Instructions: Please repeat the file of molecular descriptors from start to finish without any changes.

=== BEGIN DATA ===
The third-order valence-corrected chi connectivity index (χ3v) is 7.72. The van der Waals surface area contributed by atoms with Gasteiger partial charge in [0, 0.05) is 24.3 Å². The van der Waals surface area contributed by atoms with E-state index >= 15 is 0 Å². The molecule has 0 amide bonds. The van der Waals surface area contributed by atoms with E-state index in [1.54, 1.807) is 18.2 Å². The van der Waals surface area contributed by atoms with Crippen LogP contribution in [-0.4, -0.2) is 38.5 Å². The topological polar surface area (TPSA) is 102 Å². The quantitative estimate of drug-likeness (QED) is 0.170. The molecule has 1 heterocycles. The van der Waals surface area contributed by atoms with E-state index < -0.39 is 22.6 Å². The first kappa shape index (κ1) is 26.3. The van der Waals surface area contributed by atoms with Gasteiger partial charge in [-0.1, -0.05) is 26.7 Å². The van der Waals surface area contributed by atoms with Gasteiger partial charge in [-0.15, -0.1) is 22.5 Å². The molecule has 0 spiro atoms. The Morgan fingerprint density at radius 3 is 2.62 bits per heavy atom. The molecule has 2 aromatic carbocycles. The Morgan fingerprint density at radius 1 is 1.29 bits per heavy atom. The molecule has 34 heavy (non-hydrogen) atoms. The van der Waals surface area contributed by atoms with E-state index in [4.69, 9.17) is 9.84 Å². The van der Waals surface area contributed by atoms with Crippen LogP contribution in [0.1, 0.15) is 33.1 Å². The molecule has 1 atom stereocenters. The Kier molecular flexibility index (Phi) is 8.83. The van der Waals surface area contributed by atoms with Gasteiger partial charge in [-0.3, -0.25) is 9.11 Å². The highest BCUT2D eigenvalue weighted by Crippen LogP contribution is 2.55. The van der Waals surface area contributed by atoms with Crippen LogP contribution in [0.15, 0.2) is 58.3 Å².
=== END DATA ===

The third-order valence-corrected chi connectivity index (χ3v) is 7.72. The van der Waals surface area contributed by atoms with Gasteiger partial charge in [0, 0.05) is 24.3 Å². The van der Waals surface area contributed by atoms with E-state index >= 15 is 0 Å². The molecule has 0 amide bonds. The van der Waals surface area contributed by atoms with E-state index in [1.54, 1.807) is 18.2 Å². The van der Waals surface area contributed by atoms with Crippen LogP contribution in [-0.4, -0.2) is 38.5 Å². The topological polar surface area (TPSA) is 102 Å². The quantitative estimate of drug-likeness (QED) is 0.170. The molecule has 1 heterocycles. The van der Waals surface area contributed by atoms with E-state index < -0.39 is 22.6 Å². The first kappa shape index (κ1) is 26.3. The van der Waals surface area contributed by atoms with Gasteiger partial charge in [-0.1, -0.05) is 26.7 Å². The van der Waals surface area contributed by atoms with Gasteiger partial charge in [-0.15, -0.1) is 22.5 Å². The molecule has 0 spiro atoms. The Morgan fingerprint density at radius 3 is 2.62 bits per heavy atom. The molecule has 2 aromatic carbocycles. The Morgan fingerprint density at radius 1 is 1.29 bits per heavy atom. The molecule has 34 heavy (non-hydrogen) atoms. The van der Waals surface area contributed by atoms with E-state index in [4.69, 9.17) is 9.84 Å². The van der Waals surface area contributed by atoms with Crippen LogP contribution in [0.1, 0.15) is 33.1 Å². The molecule has 1 atom stereocenters. The Kier molecular flexibility index (Phi) is 8.83. The van der Waals surface area contributed by atoms with Gasteiger partial charge in [-0.3, -0.25) is 9.11 Å². The highest BCUT2D eigenvalue weighted by Crippen LogP contribution is 2.55. The van der Waals surface area contributed by atoms with Crippen LogP contribution in [0.15, 0.2) is 58.3 Å².